Fluffy Banana Pancakes

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Most Tuesdays I work from home, which is one of my favourite things to do.

I can wake up an hour later than usual, make a giant mug of coffee (half-caf), and sit down to work in my pyjamas, with Minka (my cat) by my side (and occasionally stepping all over the computer keyboard and meowing loudly for attention).

On this grey November Tuesday, as I was well into the morning, the bananas I had planned to bake something with but had never gotten around to, and that were now teetering dangerously towards being too brown, were poking around at the edge of my mind. And so, since I aspire to never leave any brown banana behind, I decided to turn them into pancakes, and got to googling recipes.

These are quite possibly the loveliest, fluffiest banana pancakes I’ve ever had.

They are in fact so good, that I managed to eat three whilst standing at the stove top making them, and then decided I was too full to eat any more just now, but still ended up sneaking into the kitchen afterwards to eat the two trial ones I’d made first and cast aside…

They have a delicate banana flavour to them, not too sweet but sweet enough that you can eat them on their own, should you wish to, and they’re really light, and slightly crispy on the outside. They take about 2 minutes to whip together, and another 10-15 minutes to fry. And about 30 seconds to eat, with or without maple syrup.

As I was working I didn’t manage to take any pictures other than the one above (so I’ve supplemented with some Autumn leaves and a few shots of my cat). But I still wanted to post the recipe, since they are quite possibly my new favourite thing, and very different to the recipes for oatmeal pancakes I’ve posted before.

So here’s to the loveliest, fluffiest and sunniest banana pancakes you will ever eat on a grey November morning.

The Best Banana Pancakes
adapted ever so slightly from once upon a chef

  • 185 g (1 1/2 cup) flour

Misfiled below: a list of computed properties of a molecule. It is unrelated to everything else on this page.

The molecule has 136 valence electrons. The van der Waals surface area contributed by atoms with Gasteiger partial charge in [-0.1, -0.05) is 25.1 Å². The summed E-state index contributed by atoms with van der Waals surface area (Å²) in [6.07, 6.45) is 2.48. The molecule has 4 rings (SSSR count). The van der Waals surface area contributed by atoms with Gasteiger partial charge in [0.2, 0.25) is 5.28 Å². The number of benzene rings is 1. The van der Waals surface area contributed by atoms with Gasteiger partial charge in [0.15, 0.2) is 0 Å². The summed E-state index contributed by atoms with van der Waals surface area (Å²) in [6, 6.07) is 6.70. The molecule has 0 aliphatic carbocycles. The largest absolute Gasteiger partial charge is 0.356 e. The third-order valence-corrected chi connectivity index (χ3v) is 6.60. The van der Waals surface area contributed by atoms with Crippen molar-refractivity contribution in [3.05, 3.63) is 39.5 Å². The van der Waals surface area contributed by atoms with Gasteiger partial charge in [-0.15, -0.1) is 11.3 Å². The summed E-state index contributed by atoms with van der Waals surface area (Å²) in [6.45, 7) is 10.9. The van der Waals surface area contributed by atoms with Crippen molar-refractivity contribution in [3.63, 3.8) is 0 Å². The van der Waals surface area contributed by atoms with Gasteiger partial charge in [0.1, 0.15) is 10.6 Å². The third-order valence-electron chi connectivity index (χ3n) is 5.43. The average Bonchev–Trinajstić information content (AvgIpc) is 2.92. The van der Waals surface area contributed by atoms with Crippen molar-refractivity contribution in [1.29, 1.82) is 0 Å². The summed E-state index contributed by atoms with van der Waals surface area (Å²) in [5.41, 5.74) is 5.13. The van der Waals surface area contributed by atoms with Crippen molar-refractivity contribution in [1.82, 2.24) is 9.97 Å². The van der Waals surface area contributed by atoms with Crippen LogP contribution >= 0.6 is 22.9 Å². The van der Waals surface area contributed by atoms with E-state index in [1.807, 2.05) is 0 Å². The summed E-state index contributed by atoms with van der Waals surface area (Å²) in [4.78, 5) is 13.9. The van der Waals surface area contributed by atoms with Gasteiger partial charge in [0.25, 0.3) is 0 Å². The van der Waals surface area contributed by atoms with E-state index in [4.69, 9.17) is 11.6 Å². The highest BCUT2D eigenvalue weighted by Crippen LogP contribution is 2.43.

• 2 tbsp sugar
  • 2 1/2 tsp baking powder
  • 1/2 tsp salt
  • 1 medium, (over-)ripe banana
  • 240 ml (1 cup) milk
  • 2 eggs
  • 1/2 tsp vanilla extract
  • 3 tbsp olive oil (or any vegetable oil you have on hand)

Whisk together the dry ingredients in a medium bowl.

In a small bowl, mash the peeled banana with a fork, whisk in the eggs, then milk and vanilla extract.

Whisk the banana mixture and the three tbsp of oil into the dry ingredients; don’t over-mix, just until there are no visible streaks of flour (it’ll be slightly lumpy, but that’s perfectly fine).

Heat up a bit of oil in a non-stick pan, and drop smallish quarter-cups of batter into the frying pan. Fry over medium to low heat until the pancakes start to look cooked around the edges, about 30 seconds to a minute, then flip them over and cook through. Be careful that they don’t burn, and turn down the heat if they seem to be getting too dark. They don’t need very long, and will still feel lightly squidgy in the middle if you poke them with you finger, but they will be cooked through, don’t worry.

Transfer the finished ones onto a plate, and keep going until you’re out of batter – I got about 16 medium pancakes out of mine!

These are best eaten right away, as they’ll still be crispy around the edges. But they’re also perfectly fine eaten later, and if you warm them up in the oven they regain some of their crispiness. They’re also perfectly lovely microwaved, especially with maple syrup on top.

Bon app’!
🙂

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Minka, drinking a Capri-Sun